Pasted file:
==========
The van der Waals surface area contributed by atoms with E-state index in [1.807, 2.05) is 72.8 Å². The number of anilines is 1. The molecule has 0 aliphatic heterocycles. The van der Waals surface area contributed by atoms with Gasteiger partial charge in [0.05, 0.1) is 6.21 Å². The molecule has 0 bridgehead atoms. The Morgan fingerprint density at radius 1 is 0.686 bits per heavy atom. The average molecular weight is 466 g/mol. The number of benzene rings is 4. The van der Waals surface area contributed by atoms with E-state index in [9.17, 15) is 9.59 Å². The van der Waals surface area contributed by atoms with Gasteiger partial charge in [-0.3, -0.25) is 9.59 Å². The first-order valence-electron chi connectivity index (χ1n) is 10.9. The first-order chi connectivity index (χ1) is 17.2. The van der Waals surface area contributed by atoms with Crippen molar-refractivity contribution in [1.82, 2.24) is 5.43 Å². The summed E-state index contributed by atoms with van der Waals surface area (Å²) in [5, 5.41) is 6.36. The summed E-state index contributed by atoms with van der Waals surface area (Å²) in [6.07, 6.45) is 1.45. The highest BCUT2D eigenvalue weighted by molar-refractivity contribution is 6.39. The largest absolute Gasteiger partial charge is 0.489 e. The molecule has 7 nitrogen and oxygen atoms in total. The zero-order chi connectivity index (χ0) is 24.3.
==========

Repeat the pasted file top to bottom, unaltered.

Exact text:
The van der Waals surface area contributed by atoms with E-state index in [1.807, 2.05) is 72.8 Å². The number of anilines is 1. The molecule has 0 aliphatic heterocycles. The van der Waals surface area contributed by atoms with Gasteiger partial charge in [0.05, 0.1) is 6.21 Å². The molecule has 0 bridgehead atoms. The Morgan fingerprint density at radius 1 is 0.686 bits per heavy atom. The average molecular weight is 466 g/mol. The number of benzene rings is 4. The van der Waals surface area contributed by atoms with E-state index in [9.17, 15) is 9.59 Å². The van der Waals surface area contributed by atoms with Gasteiger partial charge in [-0.3, -0.25) is 9.59 Å². The first-order valence-electron chi connectivity index (χ1n) is 10.9. The first-order chi connectivity index (χ1) is 17.2. The van der Waals surface area contributed by atoms with Crippen molar-refractivity contribution in [1.82, 2.24) is 5.43 Å². The summed E-state index contributed by atoms with van der Waals surface area (Å²) in [5, 5.41) is 6.36. The summed E-state index contributed by atoms with van der Waals surface area (Å²) in [6.07, 6.45) is 1.45. The highest BCUT2D eigenvalue weighted by molar-refractivity contribution is 6.39. The largest absolute Gasteiger partial charge is 0.489 e. The molecule has 7 nitrogen and oxygen atoms in total. The zero-order chi connectivity index (χ0) is 24.3.